Cubism's fragmentation of space can be directly applied to hypertext. As various views of a violin, a bottle, or a figure are combined in one space in a Cubist painting, different aspects of a character's personality, as presented by the narrator, other characters, the character's own thoughts, various situations the character is involved in, his or her actions, etc., can be juxtaposed in a hypertext by including each of the perspectives in a different lexia and connecting them with significant links. Other narrative objects such as situations or series of events can be presented in a similar manner. If the hypertext system is capable of keeping multiple windows open simultaneously, the Cubist space is all the more firmly established.
This characteristic of hypertext has previously been compared to collage, but the concept here is fundamentally different. In collage writing, unrelated (or tangentially related) narrative objects are linked to one another, generating an understanding of their illusive but inherent connections. In Cubist writing, divergent perspectives of the same narrative object are presented at once.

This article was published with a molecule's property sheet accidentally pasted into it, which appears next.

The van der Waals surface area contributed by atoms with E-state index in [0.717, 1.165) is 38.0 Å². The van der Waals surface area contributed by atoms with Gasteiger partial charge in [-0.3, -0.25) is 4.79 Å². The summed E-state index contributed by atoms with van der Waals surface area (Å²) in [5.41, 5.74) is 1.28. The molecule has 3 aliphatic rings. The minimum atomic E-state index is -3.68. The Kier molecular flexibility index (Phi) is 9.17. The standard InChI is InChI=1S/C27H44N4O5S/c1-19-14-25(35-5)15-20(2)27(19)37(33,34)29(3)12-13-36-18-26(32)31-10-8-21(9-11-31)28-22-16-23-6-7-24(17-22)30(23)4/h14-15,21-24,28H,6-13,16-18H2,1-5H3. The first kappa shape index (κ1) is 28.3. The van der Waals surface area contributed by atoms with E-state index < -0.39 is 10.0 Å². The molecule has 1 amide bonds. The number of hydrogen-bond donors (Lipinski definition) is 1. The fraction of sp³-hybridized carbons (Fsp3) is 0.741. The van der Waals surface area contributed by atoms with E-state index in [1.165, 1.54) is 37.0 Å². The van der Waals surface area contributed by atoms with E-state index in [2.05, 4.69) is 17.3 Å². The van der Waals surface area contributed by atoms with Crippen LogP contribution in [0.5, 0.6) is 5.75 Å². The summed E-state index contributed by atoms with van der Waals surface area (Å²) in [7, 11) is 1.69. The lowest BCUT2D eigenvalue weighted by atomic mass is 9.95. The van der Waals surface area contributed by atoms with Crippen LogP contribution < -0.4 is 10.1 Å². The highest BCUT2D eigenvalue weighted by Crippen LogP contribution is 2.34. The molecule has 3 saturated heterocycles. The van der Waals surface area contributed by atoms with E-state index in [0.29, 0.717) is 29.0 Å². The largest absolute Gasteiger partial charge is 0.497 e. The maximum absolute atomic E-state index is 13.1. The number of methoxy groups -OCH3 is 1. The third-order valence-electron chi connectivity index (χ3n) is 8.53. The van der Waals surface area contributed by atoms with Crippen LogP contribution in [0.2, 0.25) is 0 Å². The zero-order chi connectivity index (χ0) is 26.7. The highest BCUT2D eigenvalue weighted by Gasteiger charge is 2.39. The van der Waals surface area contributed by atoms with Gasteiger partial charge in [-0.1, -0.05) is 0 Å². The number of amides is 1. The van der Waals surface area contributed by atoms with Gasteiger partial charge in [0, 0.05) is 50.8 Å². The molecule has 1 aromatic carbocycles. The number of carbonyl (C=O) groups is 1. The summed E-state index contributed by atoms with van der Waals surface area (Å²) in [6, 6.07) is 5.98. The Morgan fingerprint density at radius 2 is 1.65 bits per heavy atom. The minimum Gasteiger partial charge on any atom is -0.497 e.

It is in this regard, also, that Analytical Cubism is more applicable to text than are Synthetic or Flat Pattern Cubism. Analytical Cubism is distinguished from the last two in that the painter employs modelling in each of the various planes. Flat Pattern Cubist (and Constructivist, Suprematist, Matissian decolletage , etc.) works, like Picasso's exemplaryHarlequin of 1915, create three dimensional space by superimposing flat, unmodelled objects upon one another; Synthetic Cubism eliminates painting altogether. Hypertext, since it is text, allows the author to include great amounts of detail and description, the literary analogues of modelling, in each lexia, thus creating a space more fundamentally "painterly" than synthetic or flat.